For any country to prosper in this modern age, it must be ruled by educated, democratic, upright and selfless men and women who venerate justice and human rights and whose sole goal is to attain the highest standard of living for the people.
Sunday Opinion by Pious Wakatama
Alas, this is not the case in Zimbabwe. Our country is being led by mostly semi-literate, corrupt and incompetent people whose only goal is self-aggrandisement.
The result is that we are where we are.
In most respects, Rhodesia was far much better than present day Zimbabwe. To most, the words “freedom, national integrity and sovereignty” are meaningless slogans shouted by our political leaders at rallies.
It is true, Zimbabweans are thankful to God for our hard-won freedom and independence. However, what this really means is that we are free from the colour-bar and that we are now ruling, or rather, misruling ourselves.
This is the sum total of our liberation. Otherwise, life in Rhodesia was far better than life in Zimbabwe. One would need to write volumes to describe the difference in detail.
We only rid ourselves of a white oppressor, only to replace him with a black one. Justice, human rights and the well-being of the people are non-existent for most.
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At independence our economy, inherited from Rhodesia, was strong and resilient, despite being under real international sanctions.
Rhodesians did not blame all their failures on sanctions and go “cap in hand” to all kinds of even queer foreign “friends”.
They faced the truth, put on their thinking caps, rolled up their sleeves and went to work to build a strong economy. They lived and ate well — all of them.
Today that economy is in tatters. It is slowly but surely giving up the ghost and only a few, at the top of the heap, live and eat well. The rest are suffering and living in serious apprehension about their future.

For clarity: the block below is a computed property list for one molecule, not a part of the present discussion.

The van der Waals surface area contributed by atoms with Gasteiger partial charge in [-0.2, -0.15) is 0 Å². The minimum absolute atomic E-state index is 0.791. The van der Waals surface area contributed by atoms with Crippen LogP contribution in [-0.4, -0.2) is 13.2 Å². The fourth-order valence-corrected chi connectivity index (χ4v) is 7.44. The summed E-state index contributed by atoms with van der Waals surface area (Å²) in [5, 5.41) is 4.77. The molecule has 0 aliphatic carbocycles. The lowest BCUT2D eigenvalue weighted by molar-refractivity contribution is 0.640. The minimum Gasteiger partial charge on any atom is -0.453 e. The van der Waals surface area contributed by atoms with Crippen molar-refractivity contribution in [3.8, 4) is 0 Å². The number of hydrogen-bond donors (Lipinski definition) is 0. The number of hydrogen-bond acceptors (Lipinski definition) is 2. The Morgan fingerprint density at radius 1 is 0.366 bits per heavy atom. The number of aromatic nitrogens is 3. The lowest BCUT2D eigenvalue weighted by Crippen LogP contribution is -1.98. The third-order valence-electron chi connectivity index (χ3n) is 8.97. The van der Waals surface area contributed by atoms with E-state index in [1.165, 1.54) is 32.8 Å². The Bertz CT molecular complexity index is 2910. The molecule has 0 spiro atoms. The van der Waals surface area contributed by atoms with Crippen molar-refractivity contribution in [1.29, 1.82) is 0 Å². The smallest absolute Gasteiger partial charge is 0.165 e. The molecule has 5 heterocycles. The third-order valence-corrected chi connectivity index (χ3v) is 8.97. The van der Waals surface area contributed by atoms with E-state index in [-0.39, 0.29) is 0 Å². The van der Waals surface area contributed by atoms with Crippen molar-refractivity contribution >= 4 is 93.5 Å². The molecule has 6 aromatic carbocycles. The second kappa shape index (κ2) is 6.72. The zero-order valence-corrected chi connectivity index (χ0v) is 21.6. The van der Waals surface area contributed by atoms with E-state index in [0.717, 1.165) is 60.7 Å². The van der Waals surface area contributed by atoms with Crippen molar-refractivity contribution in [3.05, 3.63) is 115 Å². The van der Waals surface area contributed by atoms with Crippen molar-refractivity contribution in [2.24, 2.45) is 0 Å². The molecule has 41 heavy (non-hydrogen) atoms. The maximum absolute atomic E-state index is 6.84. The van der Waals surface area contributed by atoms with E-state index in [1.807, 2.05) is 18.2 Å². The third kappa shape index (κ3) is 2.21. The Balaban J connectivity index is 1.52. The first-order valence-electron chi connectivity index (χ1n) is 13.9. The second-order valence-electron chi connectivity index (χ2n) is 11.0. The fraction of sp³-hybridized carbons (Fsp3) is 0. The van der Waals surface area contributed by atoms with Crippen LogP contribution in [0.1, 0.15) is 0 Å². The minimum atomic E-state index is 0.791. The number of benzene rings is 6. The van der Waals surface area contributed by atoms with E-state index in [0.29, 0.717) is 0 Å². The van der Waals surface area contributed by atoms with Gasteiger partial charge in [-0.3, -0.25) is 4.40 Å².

Local and international pundits have tried their best to help our leaders with criticism, instruction and advice all to no avail. The unlucky ones were arrested or intimidated to such an extent that they had to flee for dear life and now live in the Diaspora.
These include geniuses and real leaders, like the beloved musician Thomas Mapfumo who dared denounce corruption, and a host of other patriotic leaders in all spheres of life. Thousands of suffering Zimbabweans had to abandon home to seek a better life in other countries.
In a rather rambling, disorganised and rather incoherent speech given at a meeting organised by the Zimbabwe Congress of Students Union, the Senior Minister of State, Ambassador Simon Khaya-Moyo urged Zimbabweans in the Diaspora to return home to participate in rebuilding the country’s economy.
He said, “You go in the Sadc region, it’s Zimbabweans who are running the economies of those countries and beyond. In Europe it’s you people who are there and can you imagine if we say come back all of you and let us now address all challenges.
“This is going to be something else in this country and we shall be moving also in that direction to make sure that those in the Diaspora come back and make the situation attractive in the sense that they must feel that they have got a duty to contribute to our economic development.